In this interesting essay, George Dyson puts the current cyber-security hysteria into context. Here follows my own idiosyncratic and interested reading:
Once a technology is available, it will be used. Furthermore, to a large extent we are forced to use it and go all the way up in the exploration of the whole space of possibilities a technology opens. Absolute control is not feasible and relinquishment is not an option. Dyson mentions the voluntary restriction on the use of chemical and biological weapons as a “good example” to follow. I have to disagree. Just look at what is happening in Syria right now.
Therefore what the NSA, with the connivance of Google, Yahoo, Microsoft and the like is doing is both unavoidable and the logical consequence of what Alan Turing was getting at in 1939 when he wondered “how far it is possible to eliminate intuition, and leave only ingenuity.” It might be the only available way to continue our progress path in an increasingly sophisticated world within the limits of our limited “built-in” capabilities.
The ultimate goal of surveillance and intelligence analysis is to learn not only what is being said, and what is being done, but what is being thought. This goal appears within reach at last:
If Google has taught us anything, it is that if you simply capture enough links, over time, you can establish meaning, follow ideas, and reconstruct someone’s thoughts.
And though it is reasonable to wonder if a machine could ever know what anyone thinks, the fact is that, for every practical purpose “a reasonable guess” is all you need.
A machine does not need to know what one thinks—no more than one person ever really knows what another person thinks. A reasonable guess at what you are thinking is good enough.
Knowing someone’s thoughts is not enough for absolute control, and for the same reason that Hilbert programme failed (emphasis and link added):
It will never be entirely possible to systematically distinguish truly dangerous ideas from good ones that appear suspicious, without trying them out. Any formal system that is granted (or assumes) the absolute power to protect itself against dangerous ideas will of necessity also be defensive against original and creative thoughts. And, for both human beings individually and for human society collectively, that will be our loss. This is the fatal flaw in the ideal of a security state.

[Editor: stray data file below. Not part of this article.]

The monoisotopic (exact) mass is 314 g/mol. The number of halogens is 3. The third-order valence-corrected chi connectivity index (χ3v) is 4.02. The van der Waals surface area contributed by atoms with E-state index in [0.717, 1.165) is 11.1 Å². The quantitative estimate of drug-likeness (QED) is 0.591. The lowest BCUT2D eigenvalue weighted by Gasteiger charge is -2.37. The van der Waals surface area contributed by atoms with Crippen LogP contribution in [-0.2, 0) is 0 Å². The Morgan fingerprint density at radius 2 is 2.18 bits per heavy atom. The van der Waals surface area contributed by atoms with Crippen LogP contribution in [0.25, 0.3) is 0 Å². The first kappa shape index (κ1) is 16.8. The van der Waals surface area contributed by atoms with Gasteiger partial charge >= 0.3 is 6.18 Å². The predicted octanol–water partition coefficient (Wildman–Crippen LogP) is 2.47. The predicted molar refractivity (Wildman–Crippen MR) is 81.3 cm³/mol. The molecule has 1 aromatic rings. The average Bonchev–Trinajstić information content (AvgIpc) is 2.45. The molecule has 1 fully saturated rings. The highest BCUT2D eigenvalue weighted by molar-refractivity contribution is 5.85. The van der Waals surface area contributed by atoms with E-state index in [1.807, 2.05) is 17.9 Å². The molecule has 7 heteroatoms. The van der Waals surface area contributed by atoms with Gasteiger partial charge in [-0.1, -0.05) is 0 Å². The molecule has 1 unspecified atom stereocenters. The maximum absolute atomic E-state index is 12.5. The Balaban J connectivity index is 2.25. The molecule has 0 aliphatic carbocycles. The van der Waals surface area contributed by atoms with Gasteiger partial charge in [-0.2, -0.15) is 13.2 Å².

The key question is to what extent it is necessary to keep today’s main spying programs secret:
There will always be illicit spying, but it should be kept within reasonable bounds. It is disturbing if laws had to be broken to conduct the PRISM surveillance program, but, if laws didn’t have to be broken, that’s worse.
A secret program can be brought into the open, to the benefit of all, without necessarily being brought to a halt.
Very likely, we will never be able to design a system which is capable to protect privacy and freedom of thought and, at the same time, keep all the benefits and promises of big data. Therefore, the only thing we can ask for, at least in the short-term, is a bit of transparency and a lot of common sense.
We are facing a fundamental decision between whether and/or when human intelligence or machine intelligence is given the upper hand, and we should proceed to decide in a more democratic way. Dyson ends paraphrasing Eisenhower’s farewell address:
A vital element in keeping the peace is our military establishment. Our arms must be mighty, ready for instant action. (…) We must guard against the acquisition of unwarranted influence, whether sought or unsought, by the military-industrial complex. (…) Yet, in holding scientific research and discovery in respect, as we should, we must also be alert to the equal and opposite danger that public policy could itself become the captive of a scientific-technological elite. (Eisenhower’s Farewell Address to the Nation)
Yes, we need big data, and big algorithms—but beware.